• What books have you read, conferences did you went to, podcasts to you listen to, articles have you read or trainings have you attended.

  • What have you learned recently and would like to share?

    Better than the previous one. It’s more open and tests also for their ability to explain a topic they are familiar with. This was suggested by Markus Tacker.

  • What tools do you know / have you used?
  • What tools or techniques have you introduced in your previous roles?
  • How would you explain ‘self organisation’?
  • What tools should we not use and why?
  • What book about your role should every person in your role have read?
  • What have you read recently that will help you in the role and what have you learned from it?
  • What is the last conference you went to?
  • What is the last training you followed?
  • What is the best training you ever followed?
  • Have you ever spoken at a conference? What was the topic?
  • How do you keep yourself up-to-date? some candidates think it’s the sole responsibility of the company, others think it’s their own responsibility to keep learning. Neither are wrong or better, yet it’s very important to see that this is inline with what the company culture is.
  • What is the last book you read? the topic is on purpose very broad, it’s up to the candidate to talk about a technical or non technical book. There is no right or wrong choice, both give an interesting conversation that show a different part of the candidate.
  • Who are some people in your field that you follow? Who are your role models?

Fun Factor

Joris Buijle broad me this one to my attention.

  • Give an example of how you brought fun to one of the previous teams you worked in.

    Technical Questions

As already said, it is less important to know a certain technology, than to learn fast.

A person that was able to know the dark secrets of (fill in your favourite development language), will probably be faster able to master another language. When candidates have mastered something else at very high level (outside of IT), that also tell you something important about the candidate. (We have a former Olympic medal winner in the Belgian IT, she is someone that you would probably want on your team.)

  • When you read somebody else’s code, how do you know if it is good code or not?
  • What is good code to you?

    Both of these questions should result in qualities such as readable, testable, short methods. These can be used to start talking about clean code, design, etc.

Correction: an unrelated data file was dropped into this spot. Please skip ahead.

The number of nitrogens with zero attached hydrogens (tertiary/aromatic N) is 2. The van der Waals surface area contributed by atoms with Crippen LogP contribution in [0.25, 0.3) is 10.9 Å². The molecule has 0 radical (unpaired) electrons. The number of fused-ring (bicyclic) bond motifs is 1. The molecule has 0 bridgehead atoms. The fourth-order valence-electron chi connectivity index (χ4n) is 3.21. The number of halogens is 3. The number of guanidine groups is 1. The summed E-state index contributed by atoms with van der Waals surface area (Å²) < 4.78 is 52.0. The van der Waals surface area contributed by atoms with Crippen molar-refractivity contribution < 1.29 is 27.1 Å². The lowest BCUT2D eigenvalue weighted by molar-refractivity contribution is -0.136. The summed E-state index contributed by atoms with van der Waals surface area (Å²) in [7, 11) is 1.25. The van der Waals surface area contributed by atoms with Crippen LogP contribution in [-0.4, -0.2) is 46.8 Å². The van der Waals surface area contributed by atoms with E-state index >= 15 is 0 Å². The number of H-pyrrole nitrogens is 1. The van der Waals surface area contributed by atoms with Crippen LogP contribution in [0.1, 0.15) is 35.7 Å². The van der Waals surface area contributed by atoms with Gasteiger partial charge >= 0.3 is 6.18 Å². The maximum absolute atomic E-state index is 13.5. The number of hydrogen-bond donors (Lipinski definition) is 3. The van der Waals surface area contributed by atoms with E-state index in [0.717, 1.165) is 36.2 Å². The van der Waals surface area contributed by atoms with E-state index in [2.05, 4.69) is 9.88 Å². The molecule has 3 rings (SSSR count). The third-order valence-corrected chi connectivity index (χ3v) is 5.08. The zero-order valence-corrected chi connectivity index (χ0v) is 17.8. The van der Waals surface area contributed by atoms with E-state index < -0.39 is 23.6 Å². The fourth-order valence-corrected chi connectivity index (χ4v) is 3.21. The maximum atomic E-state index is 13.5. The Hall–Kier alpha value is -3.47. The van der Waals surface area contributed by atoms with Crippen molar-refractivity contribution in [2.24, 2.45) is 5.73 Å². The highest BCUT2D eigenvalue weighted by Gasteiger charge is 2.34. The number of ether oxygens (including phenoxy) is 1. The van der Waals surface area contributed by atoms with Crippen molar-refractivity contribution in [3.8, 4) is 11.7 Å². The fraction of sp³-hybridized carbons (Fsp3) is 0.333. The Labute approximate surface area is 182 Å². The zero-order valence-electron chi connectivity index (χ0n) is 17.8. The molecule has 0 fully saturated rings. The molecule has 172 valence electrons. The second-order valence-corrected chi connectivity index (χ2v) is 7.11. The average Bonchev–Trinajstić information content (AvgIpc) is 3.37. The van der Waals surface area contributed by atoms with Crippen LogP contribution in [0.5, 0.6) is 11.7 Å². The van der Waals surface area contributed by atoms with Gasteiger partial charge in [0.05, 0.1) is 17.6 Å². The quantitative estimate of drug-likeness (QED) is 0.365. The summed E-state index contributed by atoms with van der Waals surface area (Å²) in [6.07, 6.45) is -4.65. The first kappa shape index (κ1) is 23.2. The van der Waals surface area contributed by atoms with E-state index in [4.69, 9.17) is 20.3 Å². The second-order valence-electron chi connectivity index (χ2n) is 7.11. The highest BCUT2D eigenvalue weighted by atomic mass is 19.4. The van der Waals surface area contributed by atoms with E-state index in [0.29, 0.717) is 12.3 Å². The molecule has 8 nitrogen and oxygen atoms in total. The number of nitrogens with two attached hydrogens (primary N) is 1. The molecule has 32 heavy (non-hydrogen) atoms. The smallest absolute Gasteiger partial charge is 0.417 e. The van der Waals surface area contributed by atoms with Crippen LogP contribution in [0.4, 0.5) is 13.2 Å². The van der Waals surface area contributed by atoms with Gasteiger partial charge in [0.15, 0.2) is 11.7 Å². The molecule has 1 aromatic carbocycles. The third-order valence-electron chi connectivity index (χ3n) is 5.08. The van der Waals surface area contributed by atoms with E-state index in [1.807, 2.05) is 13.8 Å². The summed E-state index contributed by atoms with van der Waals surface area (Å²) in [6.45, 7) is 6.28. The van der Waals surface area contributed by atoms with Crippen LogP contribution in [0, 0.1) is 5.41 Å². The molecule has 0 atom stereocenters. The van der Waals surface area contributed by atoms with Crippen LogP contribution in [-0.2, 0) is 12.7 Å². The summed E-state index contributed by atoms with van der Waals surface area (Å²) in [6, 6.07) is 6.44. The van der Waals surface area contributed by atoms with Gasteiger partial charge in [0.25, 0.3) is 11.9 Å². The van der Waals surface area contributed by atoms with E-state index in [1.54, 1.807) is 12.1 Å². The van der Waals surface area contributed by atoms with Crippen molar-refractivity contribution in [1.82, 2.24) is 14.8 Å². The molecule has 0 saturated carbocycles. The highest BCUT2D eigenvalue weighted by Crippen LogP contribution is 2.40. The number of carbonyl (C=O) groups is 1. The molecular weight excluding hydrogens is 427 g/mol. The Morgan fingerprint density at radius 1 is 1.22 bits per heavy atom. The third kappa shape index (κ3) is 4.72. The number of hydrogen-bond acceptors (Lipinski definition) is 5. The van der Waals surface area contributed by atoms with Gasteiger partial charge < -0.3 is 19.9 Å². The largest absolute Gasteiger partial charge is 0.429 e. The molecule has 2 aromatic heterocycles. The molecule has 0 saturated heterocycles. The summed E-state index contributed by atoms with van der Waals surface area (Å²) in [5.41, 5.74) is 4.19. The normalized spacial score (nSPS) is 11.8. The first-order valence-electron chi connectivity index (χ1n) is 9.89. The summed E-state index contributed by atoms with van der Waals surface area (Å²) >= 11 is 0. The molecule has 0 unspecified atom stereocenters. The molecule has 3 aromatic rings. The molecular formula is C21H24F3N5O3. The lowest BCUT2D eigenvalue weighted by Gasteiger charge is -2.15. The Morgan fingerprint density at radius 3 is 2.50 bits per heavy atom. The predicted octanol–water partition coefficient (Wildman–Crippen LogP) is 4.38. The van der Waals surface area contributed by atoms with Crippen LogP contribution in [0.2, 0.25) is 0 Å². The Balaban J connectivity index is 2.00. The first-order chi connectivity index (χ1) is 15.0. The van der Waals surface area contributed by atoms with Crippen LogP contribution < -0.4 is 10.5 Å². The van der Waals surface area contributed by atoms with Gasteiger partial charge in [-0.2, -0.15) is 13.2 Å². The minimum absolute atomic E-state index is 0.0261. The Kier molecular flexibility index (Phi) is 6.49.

• What is your favourite programming language and why?
  • Which of the programming languages you know (use specifics from resume) do you prefer, and why?
  • What are some key things a [xxx] developer needs to know?
  • Who did you learn the most from as a developer, and what were some of the things you learned from that person?

Closing Questions

When doing the interview with a team, it is important to agree upfront on a signal when you know enough, i.e. :

  • a closing message that signals to our colleagues that for the person asking this question, she has enough information about the candidate
  • use a predetermined non-verbal signal: everyone brings pads of paper and pens to the meeting. When we set our pens down crosswise and sat back, the interviewers know we were done with the meeting.

  • What is the question we did not ask that you wished we had?
  • Is there anything that you would like to share about yourself with us?
  • Are you still interested in the job?

I sometimes ask them how if, now they know more about hte job and the company, it still is what they were expecting and how the job itself measures up against other jobs. If I’m pretty sure that the job we’re offering isn’t a true fit with the candidates desires, I’ll ask them upfront what type of other jobs they are in the running for. Often there’ll be one that fits with what I would define as their talents and I will let them know to try and get that job, since it is clear to me that is the path that gives them the most energy.

– Mieke van Alphen, Community Tips for hiring great people


Use of CoderPad to replace Skype, WebEx, for live remote coding sessions.

Exercises you can use to assess programming capabilities:

Closing the Interview

Explain the follow up steps.


Make sure that all interviewers have time to debrief immediately after the review.

Have a standard feedback form that allows interviewers to rank the candidates against each other so we can refer back on our decisions.

I get the candidate safely out of the building, then the interviewers go and confer in the cafe area. We decide if we should proceed with the candidate, and why. If there are things that bothered us, we talk about them and decide if those are sufficient reason to not proceed with hiring the candidate. Generally these discussions are unanimous on the “Go/No go” decision.

– Alison Hawke, Community Tips on hiring great people